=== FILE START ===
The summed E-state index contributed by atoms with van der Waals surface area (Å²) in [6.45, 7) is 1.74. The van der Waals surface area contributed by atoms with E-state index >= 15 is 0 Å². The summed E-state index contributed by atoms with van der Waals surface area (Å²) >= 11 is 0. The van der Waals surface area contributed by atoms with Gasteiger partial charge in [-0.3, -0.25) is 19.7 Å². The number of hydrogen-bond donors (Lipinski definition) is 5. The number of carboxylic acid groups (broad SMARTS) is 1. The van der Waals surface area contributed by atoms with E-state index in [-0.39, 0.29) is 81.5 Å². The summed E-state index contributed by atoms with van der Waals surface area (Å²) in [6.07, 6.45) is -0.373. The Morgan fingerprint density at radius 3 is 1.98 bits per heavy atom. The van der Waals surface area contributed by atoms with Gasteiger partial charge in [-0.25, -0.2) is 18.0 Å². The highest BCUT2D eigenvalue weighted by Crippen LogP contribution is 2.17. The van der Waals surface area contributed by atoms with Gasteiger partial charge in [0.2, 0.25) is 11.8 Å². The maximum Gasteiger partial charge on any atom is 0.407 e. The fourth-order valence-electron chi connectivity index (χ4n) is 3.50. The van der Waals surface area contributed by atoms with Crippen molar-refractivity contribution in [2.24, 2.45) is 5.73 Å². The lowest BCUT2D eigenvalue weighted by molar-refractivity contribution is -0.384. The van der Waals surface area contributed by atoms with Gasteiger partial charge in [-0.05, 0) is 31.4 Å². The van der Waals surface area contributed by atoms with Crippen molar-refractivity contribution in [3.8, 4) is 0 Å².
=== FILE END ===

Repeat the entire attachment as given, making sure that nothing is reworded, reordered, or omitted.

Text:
The summed E-state index contributed by atoms with van der Waals surface area (Å²) in [6.45, 7) is 1.74. The van der Waals surface area contributed by atoms with E-state index >= 15 is 0 Å². The summed E-state index contributed by atoms with van der Waals surface area (Å²) >= 11 is 0. The van der Waals surface area contributed by atoms with Gasteiger partial charge in [-0.3, -0.25) is 19.7 Å². The number of hydrogen-bond donors (Lipinski definition) is 5. The number of carboxylic acid groups (broad SMARTS) is 1. The van der Waals surface area contributed by atoms with E-state index in [-0.39, 0.29) is 81.5 Å². The summed E-state index contributed by atoms with van der Waals surface area (Å²) in [6.07, 6.45) is -0.373. The Morgan fingerprint density at radius 3 is 1.98 bits per heavy atom. The van der Waals surface area contributed by atoms with Gasteiger partial charge in [-0.25, -0.2) is 18.0 Å². The highest BCUT2D eigenvalue weighted by Crippen LogP contribution is 2.17. The van der Waals surface area contributed by atoms with Gasteiger partial charge in [0.2, 0.25) is 11.8 Å². The maximum Gasteiger partial charge on any atom is 0.407 e. The fourth-order valence-electron chi connectivity index (χ4n) is 3.50. The van der Waals surface area contributed by atoms with Crippen molar-refractivity contribution in [2.24, 2.45) is 5.73 Å². The lowest BCUT2D eigenvalue weighted by molar-refractivity contribution is -0.384. The van der Waals surface area contributed by atoms with Gasteiger partial charge in [-0.05, 0) is 31.4 Å². The van der Waals surface area contributed by atoms with Crippen molar-refractivity contribution in [3.8, 4) is 0 Å².